Chinese Researchers Detect the Largest Number of Galaxy Clusters (Astronomy)

Galaxy clusters are the largest gravitationally bound systems in the universe, which contain a lot of galaxies, gas, and dark matter. They are ideal laboratories to study galaxy formation and evolution in dense environments and also excellent probes to explore the large-scale structure, dark matter, and dark energy. 

A large sample of galaxy clusters at z < 1, when the universe is about 5.7 billion years old, is fundamental for accurately analyzing the late evolution of galaxies in dense environment, especially for those brightest cluster galaxies (BCGs). 

Recently, a research team led by Dr. ZOU Hu from National Astronomical Observatories of the Chinese Academy of Sciences (NAOC) has utilized the deep imaging data from the Dark Energy Spectroscopic Instrument (DESI) imaging surveys and detected more than 540,000 galaxy clusters at z < 1. These clusters are by far the largest sample that has been found. 

Fig. 1 Redshift distribution of the galaxy clusters detected in the study. Others are the redshift distributions of the clusters that are found using the SDSS imaging data. The distributions are scaled by the survey area. (Image by NAOC) 

Their work was published in The Astrophysical Journal Supplement Series on April 13. 

The galaxy clusters detected in this work will be used for further studying the properties of member galaxies, evolution of massive central galaxies, mass assembly and star formation in dense environment, and gas properties in clusters, etc.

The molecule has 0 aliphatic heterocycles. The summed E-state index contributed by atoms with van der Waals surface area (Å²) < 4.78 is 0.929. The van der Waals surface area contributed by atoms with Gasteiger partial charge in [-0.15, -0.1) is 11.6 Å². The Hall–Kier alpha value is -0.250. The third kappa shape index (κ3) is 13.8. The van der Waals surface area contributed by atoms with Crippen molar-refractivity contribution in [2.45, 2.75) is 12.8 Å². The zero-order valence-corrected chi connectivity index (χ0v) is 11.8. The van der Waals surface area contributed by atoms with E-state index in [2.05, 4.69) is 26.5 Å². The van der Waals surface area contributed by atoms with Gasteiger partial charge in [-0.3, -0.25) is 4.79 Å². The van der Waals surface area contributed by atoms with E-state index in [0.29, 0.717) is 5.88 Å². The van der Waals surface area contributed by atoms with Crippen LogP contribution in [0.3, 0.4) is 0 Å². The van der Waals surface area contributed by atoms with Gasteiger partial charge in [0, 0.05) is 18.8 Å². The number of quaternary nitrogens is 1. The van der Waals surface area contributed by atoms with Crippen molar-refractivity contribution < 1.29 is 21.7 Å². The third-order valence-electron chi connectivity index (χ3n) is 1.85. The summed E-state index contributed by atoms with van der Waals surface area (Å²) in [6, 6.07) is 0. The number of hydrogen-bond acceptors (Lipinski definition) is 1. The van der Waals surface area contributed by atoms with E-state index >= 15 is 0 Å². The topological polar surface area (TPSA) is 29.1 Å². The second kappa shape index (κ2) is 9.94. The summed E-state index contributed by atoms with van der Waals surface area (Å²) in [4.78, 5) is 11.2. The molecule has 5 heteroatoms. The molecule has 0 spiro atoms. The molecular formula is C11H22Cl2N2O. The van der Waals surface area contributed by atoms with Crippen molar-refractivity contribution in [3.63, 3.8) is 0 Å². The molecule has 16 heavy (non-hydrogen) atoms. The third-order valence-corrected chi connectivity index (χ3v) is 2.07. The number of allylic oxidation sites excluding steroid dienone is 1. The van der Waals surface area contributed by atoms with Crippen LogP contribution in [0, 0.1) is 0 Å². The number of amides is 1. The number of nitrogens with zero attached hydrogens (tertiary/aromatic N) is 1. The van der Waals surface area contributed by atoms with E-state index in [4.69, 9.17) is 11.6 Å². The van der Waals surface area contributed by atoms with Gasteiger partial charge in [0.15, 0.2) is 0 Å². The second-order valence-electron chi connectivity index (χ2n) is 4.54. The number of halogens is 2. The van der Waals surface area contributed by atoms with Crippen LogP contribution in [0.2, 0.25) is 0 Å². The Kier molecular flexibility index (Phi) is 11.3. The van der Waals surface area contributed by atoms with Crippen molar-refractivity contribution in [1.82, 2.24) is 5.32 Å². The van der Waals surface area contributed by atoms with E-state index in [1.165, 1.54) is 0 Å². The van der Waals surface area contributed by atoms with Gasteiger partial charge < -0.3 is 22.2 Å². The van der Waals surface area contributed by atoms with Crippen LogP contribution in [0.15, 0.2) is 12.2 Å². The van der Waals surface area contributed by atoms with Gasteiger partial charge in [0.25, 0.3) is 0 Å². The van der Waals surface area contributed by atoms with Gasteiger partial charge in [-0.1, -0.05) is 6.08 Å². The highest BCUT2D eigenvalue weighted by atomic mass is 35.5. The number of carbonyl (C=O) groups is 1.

Through international collaboration, Dr. ZOU Hu has participated the DESI project and conducted large-scale multi-wavelength imaging surveys, including the Beijing-Arizona Sky Survey (BASS). 

Before using the imaging data to detect galaxy clusters, the team has accurately estimated the photometric redshifts and stellar masses of about 300 million galaxies with r<23, which is about 6 million times fainter than the stars that the human eyes can see. Based on the photometric redshift catalog, they adopted a new fast peak clustering algorithm and detected more than 540,000 galaxy clusters with the number of members larger than 10. 

By contrast with those cluster finders based on red sequence, the researchers can detect the clusters that are lack of red galaxies. Compared with traditional overdensity detecting methods, the speed performance of the new method is better and member galaxies can be easily identified. In addition, they have preliminarily found more than a hundred strong lensing systems among these clusters. 

This work will play an important role in data analyses and scientific studies of future Chinese large telescopes and large-scale surveys, such as Chinese Space Station Telescope (CSST). 

Featured image: One of the detected clusters at the redshift of about 0.4. Some properties of the cluster and the brightest cluster galaxy (BCG) are displayed. The position of the BCG is marked by the small circle, the average position of the member galaxies by the cross, and the distance of 0.5 Mpc from the BCG by the big circle. (Image by NAOC) 


Reference: Hu Zou, Jinghua Gao, Xin Xu, Xu Zhou, Jun Ma, Zhimin Zhou, Tianmeng Zhang, Jundan Nie, Jiali Wang, and Suijian Xue, “Galaxy Clusters from the DESI Legacy Imaging Surveys. I. Cluster Detection”, Astrophysical Journal, Volume 253, Number 2, 2021. Link to paper


Provided by Chinese Academy of Sciences

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